No amount of champagne, cakes or booze-fuelled parties can mask the reality of the what the ANC has become.
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I feel slightly guilty. Because there is more than a good chance that I am going to get involved in Black Friday, in some way.
Why wouldn't I want to seize the opportunity to purchase that Dolce Gusto Mini Me Machine at R699? Even if I don't know what it is or what one does with it. At that price I am pretty certain that it's what I always needed.
This year, along the growing trend in prior years, Black Friday is only getting bigger and bolder and broader. It is the answer to the strained retail sector and the shop owner's dream as everything no store should have ever purchased, can become the consumer's for 30% less.
Black Friday is no longer limited to retail. Insurance, travel, divorces and appendectomies are all now available at really cut rate prices. Whereas some of these might not be 100% accurate, I predict that by 2020 South Africans will even be able to secure in-vitro fertilisation at a fraction of the cost of doing this on Wednesday. It just might not be prudent to mention to the product of this bargain that they were secured on special. No sister wants to be purchased at half the price of her brother.
I can visualise other medical adverts: "Always wanted a lung-function test, but not prepared to pay those breath-taking prices? Does the cost of the lung-function knock the wind out of your sails? Book your Black Friday appointment with Doctors Cohen, Patel and Du Toit! Waiting until Tuesday could well be medical negligence."
When Black Monday, which was the day that South Africans wore black in protest against the murders of white farmers (then subsequently re-jigged to support all farmers), was observed, I said that I would not be wearing black in deference to the day. I tried to explain that my reasoning was not that I didn't support the farmers and the horror of their plight, but rather that I believe that it served further to divide a racially divided country.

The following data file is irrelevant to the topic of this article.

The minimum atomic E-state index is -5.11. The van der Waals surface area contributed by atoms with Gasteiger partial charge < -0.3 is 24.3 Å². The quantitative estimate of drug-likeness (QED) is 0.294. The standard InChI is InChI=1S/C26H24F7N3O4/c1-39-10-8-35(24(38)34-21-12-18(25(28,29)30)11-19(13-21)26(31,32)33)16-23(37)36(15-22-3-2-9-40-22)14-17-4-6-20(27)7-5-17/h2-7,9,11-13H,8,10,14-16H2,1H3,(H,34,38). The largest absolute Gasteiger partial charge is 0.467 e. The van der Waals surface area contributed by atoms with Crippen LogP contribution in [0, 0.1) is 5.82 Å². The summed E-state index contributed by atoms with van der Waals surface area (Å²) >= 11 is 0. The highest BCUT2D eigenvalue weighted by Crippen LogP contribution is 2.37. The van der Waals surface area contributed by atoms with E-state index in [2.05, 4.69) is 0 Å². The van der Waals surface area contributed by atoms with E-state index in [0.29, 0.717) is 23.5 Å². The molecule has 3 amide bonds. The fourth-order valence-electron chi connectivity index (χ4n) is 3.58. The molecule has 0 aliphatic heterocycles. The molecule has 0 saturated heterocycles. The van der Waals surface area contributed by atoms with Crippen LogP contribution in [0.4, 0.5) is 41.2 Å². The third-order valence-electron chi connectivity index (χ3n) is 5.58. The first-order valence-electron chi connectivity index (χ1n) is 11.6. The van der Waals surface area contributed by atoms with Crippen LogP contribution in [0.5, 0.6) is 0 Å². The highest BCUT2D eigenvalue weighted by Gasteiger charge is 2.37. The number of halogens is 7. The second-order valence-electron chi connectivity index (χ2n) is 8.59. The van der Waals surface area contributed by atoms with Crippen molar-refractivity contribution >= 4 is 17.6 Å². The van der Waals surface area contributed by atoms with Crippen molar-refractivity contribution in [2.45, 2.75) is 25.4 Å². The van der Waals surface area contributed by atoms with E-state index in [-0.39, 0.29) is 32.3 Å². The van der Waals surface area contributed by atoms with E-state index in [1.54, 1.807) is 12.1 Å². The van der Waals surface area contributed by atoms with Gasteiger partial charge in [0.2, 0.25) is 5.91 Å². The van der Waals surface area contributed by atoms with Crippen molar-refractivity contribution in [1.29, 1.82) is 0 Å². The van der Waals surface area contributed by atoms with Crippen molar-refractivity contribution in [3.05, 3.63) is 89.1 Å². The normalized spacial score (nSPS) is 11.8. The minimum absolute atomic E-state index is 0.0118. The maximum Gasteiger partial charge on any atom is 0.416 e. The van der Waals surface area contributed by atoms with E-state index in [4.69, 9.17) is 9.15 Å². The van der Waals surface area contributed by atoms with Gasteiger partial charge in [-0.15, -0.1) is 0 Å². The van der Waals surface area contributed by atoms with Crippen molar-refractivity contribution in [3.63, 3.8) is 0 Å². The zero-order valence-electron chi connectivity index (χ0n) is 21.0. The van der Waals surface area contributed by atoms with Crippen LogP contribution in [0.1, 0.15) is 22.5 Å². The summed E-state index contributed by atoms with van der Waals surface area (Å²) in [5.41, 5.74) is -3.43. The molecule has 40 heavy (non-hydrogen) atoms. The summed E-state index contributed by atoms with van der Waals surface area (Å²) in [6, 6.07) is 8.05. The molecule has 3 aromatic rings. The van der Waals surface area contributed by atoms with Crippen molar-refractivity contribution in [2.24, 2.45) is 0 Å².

Not everyone agreed with me. And given the amount of hate-mail and not-so-subtle threats that I received from the ordinarily gracious people of Bethal, it is a subject I should probably leave the heck alone.
But I can't. Not if I intend uniting with South Africans (of all colour) around Black Friday.
South Africans are news-fatigued. We are exhausted by the corruption, sick of the crime and only marginally hopeful that the ANC December conference will bring real change. Zimbabwe has confused and inspired us but we are not convinced that a new order will bring the reformation that is required to make a difference to our neighbours.
Economically, South Africans are stressed and feeling the effects of a 0.75% growth rate. Capetonians are stressing about the water crises and the country worries with them about what will happen if the rains don't come before May 2018, the month that the taps might well run dry.
It hasn't been an easy year to be a South African. But summer is just over the horizon. Schools are getting ready to close, companies are starting to slow and Christmas music is being played in shopping malls.
Black Friday is as frivolous as it is shallow. It's all about our need to acquire. It is an American import that plays shamelessly on the weakness of the consumer. But I'll be dammed if I am going to lose the opportunity to book that lung-function that I always wanted at 30% of its regular cost.
- Feldman is the author of Carry on Baggage and Tightrope and the afternoon drive show presenter on Chai FM.Disclaimer: News24 encourages freedom of speech and the expression of diverse views. The views of columnists published on News24 are therefore their own and do not necessarily represent the views of News24.
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